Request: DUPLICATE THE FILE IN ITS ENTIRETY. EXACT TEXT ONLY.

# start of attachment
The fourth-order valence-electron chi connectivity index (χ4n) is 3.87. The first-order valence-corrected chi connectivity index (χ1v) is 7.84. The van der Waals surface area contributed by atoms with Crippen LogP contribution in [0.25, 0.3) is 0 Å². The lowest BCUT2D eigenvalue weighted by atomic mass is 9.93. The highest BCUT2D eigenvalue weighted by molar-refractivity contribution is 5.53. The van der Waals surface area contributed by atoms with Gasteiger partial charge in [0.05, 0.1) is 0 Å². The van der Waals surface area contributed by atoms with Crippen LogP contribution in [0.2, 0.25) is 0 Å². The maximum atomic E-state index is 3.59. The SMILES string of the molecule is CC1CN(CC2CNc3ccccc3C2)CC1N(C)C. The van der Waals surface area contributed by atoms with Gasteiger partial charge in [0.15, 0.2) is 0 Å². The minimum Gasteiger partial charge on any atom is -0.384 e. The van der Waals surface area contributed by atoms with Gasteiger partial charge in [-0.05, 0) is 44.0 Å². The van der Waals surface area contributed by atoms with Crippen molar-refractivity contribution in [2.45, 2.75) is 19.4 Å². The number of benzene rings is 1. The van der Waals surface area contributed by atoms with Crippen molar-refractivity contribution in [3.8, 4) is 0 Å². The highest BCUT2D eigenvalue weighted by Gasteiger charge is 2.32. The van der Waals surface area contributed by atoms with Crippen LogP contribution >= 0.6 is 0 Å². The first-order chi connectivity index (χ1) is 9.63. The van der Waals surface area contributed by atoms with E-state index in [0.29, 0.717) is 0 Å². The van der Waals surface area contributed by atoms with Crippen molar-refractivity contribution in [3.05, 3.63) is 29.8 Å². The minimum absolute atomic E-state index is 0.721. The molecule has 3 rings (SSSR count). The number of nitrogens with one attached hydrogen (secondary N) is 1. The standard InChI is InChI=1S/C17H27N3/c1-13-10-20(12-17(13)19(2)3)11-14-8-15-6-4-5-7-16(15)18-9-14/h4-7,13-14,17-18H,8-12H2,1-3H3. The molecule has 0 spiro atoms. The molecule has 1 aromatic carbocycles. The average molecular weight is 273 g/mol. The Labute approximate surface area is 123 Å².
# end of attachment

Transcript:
The fourth-order valence-electron chi connectivity index (χ4n) is 3.87. The first-order valence-corrected chi connectivity index (χ1v) is 7.84. The van der Waals surface area contributed by atoms with Crippen LogP contribution in [0.25, 0.3) is 0 Å². The lowest BCUT2D eigenvalue weighted by atomic mass is 9.93. The highest BCUT2D eigenvalue weighted by molar-refractivity contribution is 5.53. The van der Waals surface area contributed by atoms with Gasteiger partial charge in [0.05, 0.1) is 0 Å². The van der Waals surface area contributed by atoms with Crippen LogP contribution in [0.2, 0.25) is 0 Å². The maximum atomic E-state index is 3.59. The SMILES string of the molecule is CC1CN(CC2CNc3ccccc3C2)CC1N(C)C. The van der Waals surface area contributed by atoms with Gasteiger partial charge in [0.15, 0.2) is 0 Å². The minimum Gasteiger partial charge on any atom is -0.384 e. The van der Waals surface area contributed by atoms with Gasteiger partial charge in [-0.05, 0) is 44.0 Å². The van der Waals surface area contributed by atoms with Crippen molar-refractivity contribution in [2.45, 2.75) is 19.4 Å². The number of benzene rings is 1. The van der Waals surface area contributed by atoms with Crippen molar-refractivity contribution in [3.8, 4) is 0 Å². The highest BCUT2D eigenvalue weighted by Gasteiger charge is 2.32. The van der Waals surface area contributed by atoms with Crippen LogP contribution >= 0.6 is 0 Å². The first-order chi connectivity index (χ1) is 9.63. The van der Waals surface area contributed by atoms with E-state index in [0.29, 0.717) is 0 Å². The van der Waals surface area contributed by atoms with Crippen molar-refractivity contribution in [3.05, 3.63) is 29.8 Å². The minimum absolute atomic E-state index is 0.721. The molecule has 3 rings (SSSR count). The number of nitrogens with one attached hydrogen (secondary N) is 1. The standard InChI is InChI=1S/C17H27N3/c1-13-10-20(12-17(13)19(2)3)11-14-8-15-6-4-5-7-16(15)18-9-14/h4-7,13-14,17-18H,8-12H2,1-3H3. The molecule has 0 spiro atoms. The molecule has 1 aromatic carbocycles. The average molecular weight is 273 g/mol. The Labute approximate surface area is 123 Å².